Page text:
Malaysian Police Arrest 3 Men in Foiled IS Plot to Attack Beer Festival

N. Nantha
Kuala Lumpur
171017-MALAYSIA-RAID-620.JPG Malaysian police raid a restaurant during a counter-terror operation in Kelantan state, Oct. 10, 2017.
Courtesy of Malaysian Police

Updated at 12:05 p.m. ET on 2017-10-18

Malaysian authorities on Tuesday said the three men detained last week for their alleged links with the Islamic State (IS) had planned to detonate a homemade bomb during a beer festival that event organizers said could have attracted thousands of people.

Inspector General of Police Mohamad Fuzi Harun told reporters that counter-terror officials had seized an improvised explosive device (IED) during a raid in northeastern Kelantan state on Oct. 10.

The IED, weighing about 1.3 pounds, contained ball bearings compacted in a PVC pipe and could have injured or killed people within a blast radius of 30 meters (98 feet), Fuzi said.

“The device could have caused many deaths if it had exploded at the beer festival,” he said.

Police arrested a former soldier, a building contractor and a 19-year-old student with alleged IS links during the raids, Fuzi said.

The Better Beer Festival scheduled from Oct. 6 to 7 at a shopping center in Kuala Lumpur was cancelled last month following objections from Muslim groups who claimed the event would encourage immorality and lead to criminal acts.

About 250 craft beers from dozens of breweries worldwide was scheduled to be showcased during the event that was expected to attract 6,000 people, according to the event’s organizers.

Fuzi said the suspects were also targeting other locations in the country, including Malaysia’s iconic Twin Towers, non-Muslim houses of worship and entertainment outlets in Kuala Lumpur, the nation’s capital, and Selangor state. He did not provide details.

During the past four years, Malaysian authorities have arrested about 350 people suspected of having links to terror groups, including IS. Sixty-six of those suspects have been freed, according to government figures compiled by BenarNews.

Malaysian police released this drawing about constructing an improvised explosive device that was seized from one of the suspects during the raid, Oct. 17, 2017.
Malaysian police released this drawing about constructing an improvised explosive device that was seized from one of the suspects during the raid, Oct. 17, 2017.
N. Nantha/BenarNews

Bomb tests

Prior to their arrests, the suspects tested two IEDs on Sept. 28 and another a few days later at an open field near the 19-year-old’s house, Fuzi said.

“One exploded, while another malfunctioned,” Fuzi said.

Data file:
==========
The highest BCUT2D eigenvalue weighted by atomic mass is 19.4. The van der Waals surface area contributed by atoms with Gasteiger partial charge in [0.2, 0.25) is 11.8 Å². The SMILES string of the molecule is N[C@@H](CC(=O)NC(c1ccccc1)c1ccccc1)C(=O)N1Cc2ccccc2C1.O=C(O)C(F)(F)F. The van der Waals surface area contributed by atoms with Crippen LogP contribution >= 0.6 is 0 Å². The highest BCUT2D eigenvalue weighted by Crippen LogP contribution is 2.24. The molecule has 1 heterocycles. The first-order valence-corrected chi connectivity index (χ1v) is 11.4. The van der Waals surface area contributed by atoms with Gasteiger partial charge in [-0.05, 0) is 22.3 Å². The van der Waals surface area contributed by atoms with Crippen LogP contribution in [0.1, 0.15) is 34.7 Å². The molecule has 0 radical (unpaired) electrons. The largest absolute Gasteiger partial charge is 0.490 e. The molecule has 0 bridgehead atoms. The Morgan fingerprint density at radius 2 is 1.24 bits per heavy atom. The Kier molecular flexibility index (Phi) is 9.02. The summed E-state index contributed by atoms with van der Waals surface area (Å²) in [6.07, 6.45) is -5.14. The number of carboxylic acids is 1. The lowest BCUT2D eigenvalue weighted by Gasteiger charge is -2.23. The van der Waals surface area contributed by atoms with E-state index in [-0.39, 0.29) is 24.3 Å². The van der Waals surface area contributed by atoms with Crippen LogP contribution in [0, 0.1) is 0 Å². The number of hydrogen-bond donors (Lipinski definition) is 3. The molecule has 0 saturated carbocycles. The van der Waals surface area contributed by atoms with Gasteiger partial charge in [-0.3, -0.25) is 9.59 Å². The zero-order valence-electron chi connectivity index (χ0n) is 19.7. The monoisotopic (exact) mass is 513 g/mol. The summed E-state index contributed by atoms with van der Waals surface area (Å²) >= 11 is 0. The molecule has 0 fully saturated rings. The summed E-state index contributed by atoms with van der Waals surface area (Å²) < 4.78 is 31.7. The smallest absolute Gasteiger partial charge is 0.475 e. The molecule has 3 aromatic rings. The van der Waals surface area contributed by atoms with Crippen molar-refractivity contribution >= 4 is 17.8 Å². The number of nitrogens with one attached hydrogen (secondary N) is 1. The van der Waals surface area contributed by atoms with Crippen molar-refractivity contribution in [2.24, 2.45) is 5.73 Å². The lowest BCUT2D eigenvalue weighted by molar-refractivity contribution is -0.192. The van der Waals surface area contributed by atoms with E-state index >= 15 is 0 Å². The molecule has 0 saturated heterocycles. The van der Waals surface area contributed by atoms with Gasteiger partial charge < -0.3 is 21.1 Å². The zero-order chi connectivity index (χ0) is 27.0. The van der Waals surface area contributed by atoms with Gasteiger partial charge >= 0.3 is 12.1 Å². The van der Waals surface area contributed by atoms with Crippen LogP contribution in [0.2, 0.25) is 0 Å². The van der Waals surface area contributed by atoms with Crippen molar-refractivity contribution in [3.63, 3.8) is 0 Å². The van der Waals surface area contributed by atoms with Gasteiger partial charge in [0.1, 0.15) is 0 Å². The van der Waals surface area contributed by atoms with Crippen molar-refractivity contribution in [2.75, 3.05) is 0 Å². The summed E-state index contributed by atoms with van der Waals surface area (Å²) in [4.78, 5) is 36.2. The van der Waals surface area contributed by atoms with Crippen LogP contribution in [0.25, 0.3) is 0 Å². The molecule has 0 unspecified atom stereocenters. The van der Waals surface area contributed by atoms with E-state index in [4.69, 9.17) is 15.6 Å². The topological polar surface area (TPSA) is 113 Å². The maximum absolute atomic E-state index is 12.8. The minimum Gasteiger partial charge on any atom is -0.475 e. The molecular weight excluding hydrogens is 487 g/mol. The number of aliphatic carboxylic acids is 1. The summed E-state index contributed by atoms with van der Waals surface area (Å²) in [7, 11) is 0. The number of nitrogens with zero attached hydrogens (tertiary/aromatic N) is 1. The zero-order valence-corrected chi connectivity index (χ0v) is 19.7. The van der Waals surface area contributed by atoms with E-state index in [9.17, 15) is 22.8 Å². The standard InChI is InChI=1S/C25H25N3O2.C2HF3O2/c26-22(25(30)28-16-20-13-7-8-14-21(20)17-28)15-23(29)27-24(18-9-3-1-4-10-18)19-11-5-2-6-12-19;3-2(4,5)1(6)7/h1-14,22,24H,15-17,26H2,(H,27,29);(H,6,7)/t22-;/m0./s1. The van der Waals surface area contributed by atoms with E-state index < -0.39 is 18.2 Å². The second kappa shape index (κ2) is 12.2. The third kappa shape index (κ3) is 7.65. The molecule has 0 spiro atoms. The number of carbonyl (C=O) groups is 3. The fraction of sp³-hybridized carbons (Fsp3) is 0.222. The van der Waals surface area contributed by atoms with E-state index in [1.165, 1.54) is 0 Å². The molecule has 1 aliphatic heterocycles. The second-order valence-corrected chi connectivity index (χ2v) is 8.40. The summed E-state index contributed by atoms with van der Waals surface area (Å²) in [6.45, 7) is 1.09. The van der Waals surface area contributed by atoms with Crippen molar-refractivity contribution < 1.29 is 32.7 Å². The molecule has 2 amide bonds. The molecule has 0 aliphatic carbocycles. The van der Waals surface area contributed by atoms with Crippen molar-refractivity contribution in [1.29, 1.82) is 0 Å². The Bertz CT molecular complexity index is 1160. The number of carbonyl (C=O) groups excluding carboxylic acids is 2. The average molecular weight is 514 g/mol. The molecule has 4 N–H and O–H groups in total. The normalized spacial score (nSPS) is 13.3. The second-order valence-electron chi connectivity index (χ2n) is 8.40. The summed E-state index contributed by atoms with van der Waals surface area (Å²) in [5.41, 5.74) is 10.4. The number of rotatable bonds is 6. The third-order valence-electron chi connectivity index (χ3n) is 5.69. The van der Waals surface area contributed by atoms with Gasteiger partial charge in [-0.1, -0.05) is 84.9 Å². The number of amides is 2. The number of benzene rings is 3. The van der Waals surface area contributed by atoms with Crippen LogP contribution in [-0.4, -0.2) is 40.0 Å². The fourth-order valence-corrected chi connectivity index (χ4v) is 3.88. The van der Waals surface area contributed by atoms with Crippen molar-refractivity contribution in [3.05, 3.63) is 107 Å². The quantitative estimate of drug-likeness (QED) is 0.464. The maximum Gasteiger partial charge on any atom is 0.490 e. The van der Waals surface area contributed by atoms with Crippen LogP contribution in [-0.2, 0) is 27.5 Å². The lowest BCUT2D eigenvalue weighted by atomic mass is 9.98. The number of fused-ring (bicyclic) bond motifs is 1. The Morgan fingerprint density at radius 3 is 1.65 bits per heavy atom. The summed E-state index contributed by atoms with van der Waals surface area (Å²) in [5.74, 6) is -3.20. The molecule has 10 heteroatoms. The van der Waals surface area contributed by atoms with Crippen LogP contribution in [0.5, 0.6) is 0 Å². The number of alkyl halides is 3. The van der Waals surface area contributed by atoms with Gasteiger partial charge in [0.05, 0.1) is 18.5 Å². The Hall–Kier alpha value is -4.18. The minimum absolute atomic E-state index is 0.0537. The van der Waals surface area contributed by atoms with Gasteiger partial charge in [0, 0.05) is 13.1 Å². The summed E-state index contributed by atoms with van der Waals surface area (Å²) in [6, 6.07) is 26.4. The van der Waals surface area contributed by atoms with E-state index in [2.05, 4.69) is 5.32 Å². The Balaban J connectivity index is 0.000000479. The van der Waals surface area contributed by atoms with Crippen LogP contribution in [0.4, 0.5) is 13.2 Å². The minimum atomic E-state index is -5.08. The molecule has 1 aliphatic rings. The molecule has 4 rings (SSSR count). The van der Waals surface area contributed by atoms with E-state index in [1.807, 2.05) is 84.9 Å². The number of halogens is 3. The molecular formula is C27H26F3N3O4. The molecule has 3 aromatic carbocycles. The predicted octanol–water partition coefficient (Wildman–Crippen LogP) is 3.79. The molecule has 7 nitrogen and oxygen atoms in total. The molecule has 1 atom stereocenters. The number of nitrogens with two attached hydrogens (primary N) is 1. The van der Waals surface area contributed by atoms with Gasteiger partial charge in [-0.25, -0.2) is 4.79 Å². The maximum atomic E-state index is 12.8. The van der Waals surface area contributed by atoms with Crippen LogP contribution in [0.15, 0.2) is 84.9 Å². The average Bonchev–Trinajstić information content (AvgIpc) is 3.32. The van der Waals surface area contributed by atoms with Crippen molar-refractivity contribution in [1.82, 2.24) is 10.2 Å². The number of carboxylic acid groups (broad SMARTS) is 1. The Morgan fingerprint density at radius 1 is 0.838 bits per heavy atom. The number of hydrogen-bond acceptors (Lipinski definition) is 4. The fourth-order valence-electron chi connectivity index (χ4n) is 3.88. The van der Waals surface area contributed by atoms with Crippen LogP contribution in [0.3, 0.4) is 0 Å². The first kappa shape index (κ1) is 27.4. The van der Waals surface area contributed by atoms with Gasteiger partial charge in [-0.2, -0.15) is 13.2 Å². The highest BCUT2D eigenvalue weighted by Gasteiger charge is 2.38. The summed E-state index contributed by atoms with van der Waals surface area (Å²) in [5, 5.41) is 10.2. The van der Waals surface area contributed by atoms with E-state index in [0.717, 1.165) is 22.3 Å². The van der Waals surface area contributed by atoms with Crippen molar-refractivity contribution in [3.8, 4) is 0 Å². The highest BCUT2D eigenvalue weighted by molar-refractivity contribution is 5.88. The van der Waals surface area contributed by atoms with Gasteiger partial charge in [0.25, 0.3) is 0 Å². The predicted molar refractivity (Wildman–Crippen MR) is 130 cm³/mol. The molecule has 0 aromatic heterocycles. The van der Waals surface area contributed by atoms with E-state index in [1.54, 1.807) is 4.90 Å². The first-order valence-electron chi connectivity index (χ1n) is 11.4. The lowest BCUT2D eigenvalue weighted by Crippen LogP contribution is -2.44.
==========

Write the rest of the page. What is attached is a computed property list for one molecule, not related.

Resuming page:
He said the 35-year-old former soldier collected money from sympathizers to finance the cost of building the IEDs, while the 25-year-old construction contractor had links to the Gagak Hitam (Black Crows) gang believed responsible for the grenade attack at a nightclub in Puchong, Selangor, near Kuala Lumpur, last year.

The grenade blast, the country’s first successful attack attributed to the IS, injured eight people.

Fuzi said the building contractor had links with Muhammad Wanndy Mohamad Jedi, a leading Southeast Asian recruiter for IS who was killed in a drone attack on April 29 in Syria, 10 months after he allegedly orchestrated the nightclub attack.

He said the latest arrests brought to nine the number of foiled bomb plots since 2013.

Developing into a ‘Dr. Azhari’

The teen’s ability to understand the intricate details in building the explosive had reminded Malaysian investigators of Dr. Azahari Husin, a bomb expert who was believed to be the technical mastermind behind the October 2002 Bali bombings that killed 202 people, including 88 Australians.

Azahari, who received his bomb training in Afghanistan, was killed in 2005 during a police raid at his hideout in Kota Batu, Indonesia.

"Looking at how detailed was his drawing, it reminded the authorities of Dr. Azahari,” a source close to the investigation told BenarNews.

The 19-year-old, who attended a Form Six school in Pasir Puteh, Kelantan, spent hours learning how to make a bomb on YouTube, the source said.

"He is smart. He knew what to look for," said the source, referring to the teen’s online research skills.

The teen also spent time putting his ideas in writing and drawing the mechanics behind an IED.

"He is meticulous,” the source said. “The way the device was built showed that he knows the mechanics of the device well."

According to the source, the teen displayed weird behavior at the school, but his teachers failed to notice. He also refused to participate in some school activities.

"He drew things about war, he told his friends about wanting to jihad [holy war] and also refused to sing the national anthem and kept his index finger up as a sign of his obedient only to God," said the source.

If the teen’s activities were not uncovered, he would probably turn into a bomb expert, the source said.

"By the looks of it, give him two to three more years and he might become the next Dr. Azahari," the source said.


Malaysian anti-terror officers prepare to arrest the suspects inside a restaurant in Kelantan state, Oct. 10, 2017. [Courtesy of Malaysian Police]

Updated to add comments from a BenarNews source about the teen suspect.


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